I’ve been somewhat more entertained by the original Captain America volume one, which continued the original series numbering, but was re-titled Captain America & Bucky for nine issues, before switching over the second spot to a rotating co-star.  Right now it’s Hawkeye sharing the spotlight with the Sentinel of Liberty.  The two Bucky-related stories were both very good. Part of that had to do with them being self-contained.  I wish Brubaker would write more stories of that nature.  A new creative team came on-board with Hawkeye.  So far, I’m not especially impressed, but I will wait to see how the entire story plays out.  But again, I am uncertain if I will stick around after that.

After a very long time away, I have started picking up Avengers, at least for a few issues.  The legendary Walter Simonson is penciling a six issue arc that ties in with the Avengers vs. X-Men crossover.  I am a huge fan of Simonson, and I have long wanted to see him draw Avengers.  He is doing an absolutely stunning job.  I was blown away by the first two issues out, #s 25 & 26.  In the later, we see Thor in combat with the Phoenix Force out in space.  It is just beautiful work.

Avengers #26 page 17: Thor vs the Phoenix Force!

Mention definitely has to be made of Scott Hanna’s contribution.  He is one of the absolute best inkers in the comic book biz today.  I often think he does not receive anywhere near the credit that is due him.  This is his first time inking Simonson, and the results look fantastic.  I also have to point out the vibrant coloring by Jason Keith, which really stood out in that sequence with the Phoenix.

The writing by Bendis is pretty good, but he could do a bit of a better job making this portion stand on its own.  I realize this is part of a huge crossover, but in the middle of #26, there’s a sudden jump forward in the action, with the explanatory caption “For details, see Secret Avengers #26-28 on sale now!”  That was jarring.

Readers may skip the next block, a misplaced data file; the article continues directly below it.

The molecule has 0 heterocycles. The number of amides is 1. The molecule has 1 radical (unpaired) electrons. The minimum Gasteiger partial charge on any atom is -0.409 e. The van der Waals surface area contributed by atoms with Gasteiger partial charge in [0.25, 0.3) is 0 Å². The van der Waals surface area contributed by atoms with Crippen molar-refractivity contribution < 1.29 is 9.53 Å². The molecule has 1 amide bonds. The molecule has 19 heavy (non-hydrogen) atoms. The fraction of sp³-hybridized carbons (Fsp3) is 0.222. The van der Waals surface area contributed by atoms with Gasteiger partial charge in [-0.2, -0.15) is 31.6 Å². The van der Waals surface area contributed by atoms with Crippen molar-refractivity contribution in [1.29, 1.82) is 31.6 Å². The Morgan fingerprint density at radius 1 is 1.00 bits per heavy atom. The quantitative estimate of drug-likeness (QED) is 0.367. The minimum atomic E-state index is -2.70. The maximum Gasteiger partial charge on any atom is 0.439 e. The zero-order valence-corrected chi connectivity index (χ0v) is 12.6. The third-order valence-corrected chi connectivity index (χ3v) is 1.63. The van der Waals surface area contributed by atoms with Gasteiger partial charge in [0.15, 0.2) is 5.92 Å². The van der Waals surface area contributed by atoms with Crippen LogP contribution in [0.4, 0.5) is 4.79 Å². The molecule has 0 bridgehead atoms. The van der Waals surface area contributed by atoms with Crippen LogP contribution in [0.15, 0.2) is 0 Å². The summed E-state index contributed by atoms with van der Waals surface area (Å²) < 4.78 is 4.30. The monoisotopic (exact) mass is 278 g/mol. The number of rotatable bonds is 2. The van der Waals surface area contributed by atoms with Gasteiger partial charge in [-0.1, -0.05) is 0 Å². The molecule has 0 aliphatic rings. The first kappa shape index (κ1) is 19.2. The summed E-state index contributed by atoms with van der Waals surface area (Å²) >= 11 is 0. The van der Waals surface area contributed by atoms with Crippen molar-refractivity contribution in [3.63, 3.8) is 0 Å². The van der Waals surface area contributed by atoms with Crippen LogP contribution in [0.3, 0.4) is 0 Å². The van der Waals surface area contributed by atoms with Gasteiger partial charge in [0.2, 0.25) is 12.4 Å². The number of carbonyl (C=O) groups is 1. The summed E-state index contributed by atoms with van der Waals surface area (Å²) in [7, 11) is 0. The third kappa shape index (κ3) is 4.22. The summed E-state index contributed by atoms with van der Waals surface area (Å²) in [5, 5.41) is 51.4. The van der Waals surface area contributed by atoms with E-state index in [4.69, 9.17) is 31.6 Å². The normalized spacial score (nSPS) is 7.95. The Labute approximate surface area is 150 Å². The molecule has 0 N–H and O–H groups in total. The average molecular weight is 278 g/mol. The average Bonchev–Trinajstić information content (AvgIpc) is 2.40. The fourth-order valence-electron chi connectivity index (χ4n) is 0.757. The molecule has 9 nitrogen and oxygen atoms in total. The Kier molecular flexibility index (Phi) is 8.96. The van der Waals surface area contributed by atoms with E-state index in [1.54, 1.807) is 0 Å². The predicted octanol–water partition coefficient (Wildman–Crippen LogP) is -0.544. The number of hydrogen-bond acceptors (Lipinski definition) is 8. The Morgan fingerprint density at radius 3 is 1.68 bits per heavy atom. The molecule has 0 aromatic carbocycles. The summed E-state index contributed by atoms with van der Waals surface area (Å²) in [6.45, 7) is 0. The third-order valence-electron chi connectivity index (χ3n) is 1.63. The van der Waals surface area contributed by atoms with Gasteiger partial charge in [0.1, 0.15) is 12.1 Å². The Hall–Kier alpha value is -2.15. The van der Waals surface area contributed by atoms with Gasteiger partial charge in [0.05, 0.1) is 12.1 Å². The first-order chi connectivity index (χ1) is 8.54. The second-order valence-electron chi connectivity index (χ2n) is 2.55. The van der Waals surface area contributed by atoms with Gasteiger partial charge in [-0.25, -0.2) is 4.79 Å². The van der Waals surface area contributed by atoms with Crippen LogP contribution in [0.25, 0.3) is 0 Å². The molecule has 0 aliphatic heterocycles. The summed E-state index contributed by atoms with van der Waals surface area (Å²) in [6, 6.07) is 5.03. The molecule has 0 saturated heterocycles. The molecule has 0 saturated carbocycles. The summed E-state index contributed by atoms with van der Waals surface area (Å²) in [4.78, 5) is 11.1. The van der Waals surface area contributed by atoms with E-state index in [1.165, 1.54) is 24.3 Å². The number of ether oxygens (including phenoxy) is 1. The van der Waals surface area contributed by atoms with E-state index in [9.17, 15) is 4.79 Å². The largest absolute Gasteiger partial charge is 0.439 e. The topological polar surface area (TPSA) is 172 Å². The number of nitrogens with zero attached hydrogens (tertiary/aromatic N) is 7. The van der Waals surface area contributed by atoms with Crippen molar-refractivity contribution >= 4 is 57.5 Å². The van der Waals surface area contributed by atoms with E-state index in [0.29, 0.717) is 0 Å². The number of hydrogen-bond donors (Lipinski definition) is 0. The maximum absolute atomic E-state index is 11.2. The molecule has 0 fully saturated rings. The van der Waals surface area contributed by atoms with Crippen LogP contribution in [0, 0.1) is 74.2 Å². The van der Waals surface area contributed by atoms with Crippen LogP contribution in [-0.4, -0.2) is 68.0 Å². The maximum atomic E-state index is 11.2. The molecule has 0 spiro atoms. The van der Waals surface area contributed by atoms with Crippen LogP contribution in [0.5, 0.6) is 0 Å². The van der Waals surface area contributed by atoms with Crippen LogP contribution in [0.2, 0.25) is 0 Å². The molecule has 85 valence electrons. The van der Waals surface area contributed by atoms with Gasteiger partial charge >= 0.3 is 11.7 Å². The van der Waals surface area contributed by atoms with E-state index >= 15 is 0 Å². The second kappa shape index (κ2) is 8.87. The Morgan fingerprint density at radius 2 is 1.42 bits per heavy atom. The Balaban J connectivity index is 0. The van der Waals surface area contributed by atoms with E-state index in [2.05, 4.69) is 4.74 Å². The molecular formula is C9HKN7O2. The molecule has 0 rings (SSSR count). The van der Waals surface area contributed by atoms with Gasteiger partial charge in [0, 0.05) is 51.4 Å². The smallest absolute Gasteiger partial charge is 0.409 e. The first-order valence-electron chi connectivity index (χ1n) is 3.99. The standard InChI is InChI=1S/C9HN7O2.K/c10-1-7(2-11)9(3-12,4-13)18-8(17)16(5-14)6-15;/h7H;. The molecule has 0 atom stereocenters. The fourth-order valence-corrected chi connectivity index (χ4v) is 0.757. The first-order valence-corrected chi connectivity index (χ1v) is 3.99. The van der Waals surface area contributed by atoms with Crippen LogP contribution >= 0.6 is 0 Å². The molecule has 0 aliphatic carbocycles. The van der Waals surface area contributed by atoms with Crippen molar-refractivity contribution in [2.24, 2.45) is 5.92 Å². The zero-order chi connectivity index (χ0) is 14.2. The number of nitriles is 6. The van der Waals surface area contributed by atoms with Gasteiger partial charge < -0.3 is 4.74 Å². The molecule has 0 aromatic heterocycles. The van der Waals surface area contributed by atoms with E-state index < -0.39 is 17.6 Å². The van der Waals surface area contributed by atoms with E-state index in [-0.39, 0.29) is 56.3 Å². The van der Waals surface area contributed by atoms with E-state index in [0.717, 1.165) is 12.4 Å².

Anyway, despite this, Bendis does have a nice scene earlier between the Protector (not familiar with the character, but I think he’s a Kree agent and a new Avengers recruit) and his cute punk rock girlfriend.  Bendis is usually better at penning more personal character moments like this than monumental superhero spectacles, so it plays to his strengths.  That said, if you are going to do big & cosmic, Walter Simonson is your go-to guy, and Bendis gives him plenty to play with in the issue’s second half.  I would complain that it only took ten minutes each to read Avengers #s 25 & 26, but they both look so amazing thanks to Simonson & Hanna.  So I’m on-board for the next four issues, which they are also illustrating.

Other than that, the only Marvel book I’m following right now is the five issue limited series Hulk Smash Avengers.  It takes place during different eras of the team’s history, and examines their contentious relationship with the Hulk.  Topped off by beautiful covers from Lee Weeks, each issue has a different creative team.

The main reason why I decided to get this miniseries is because the first issue is by Tom DeFalco, Ron Frenz & Sal Buscema.  I have really enjoyed DeFalco & Frenz’s work on Amazing Spider-Man, Thor, Thunderstrike, A-Next, and Spider-Girl.  Buscema is one of my all time favorite comic book artists.  Nowadays mostly retired, he still breaks out the old pen & brush to ink Frenz on various projects.  They go together extremely well.

Their issue is an homage to the early Avengers stories by Stan Lee, Jack Kirby, Don Heck, and Dick Ayers.  In it, the Masters of Evil join forces with the Hulk against the original Avengers team.  DeFalco is very much going for a Silver Age vibe with his scripting, which makes it a bit goofy, but a lot of fun.  It was fun seeing DeFalco & Frenz do a story with Thor once again.  And, yay, it actually took longer than ten minutes to read this issue!  DeFalco, like Paul Levitz, really knows how to script a story full of substance.

Hulk Smash Avengers #1 page 3

I haven’t had an opportunity to read the next two issues of Hulk Smash Avengers yet, but they’re written by Joe Casey and Roger Stern, so I have high expectations.  And I’ll be buying the final two installments when they come out.

That’s really about it.  Aside from picking up an occasional issue of a title here or there, right now I’m not really committed to any other specific series from either DC or Marvel.  My interest has been shifting more and more over to releases from “independent” companies such as Image, IDW, Dark Horse, Fantagraphics, and others.  I will be discussing those in an upcoming post on this blog.  Keep an eye out for it.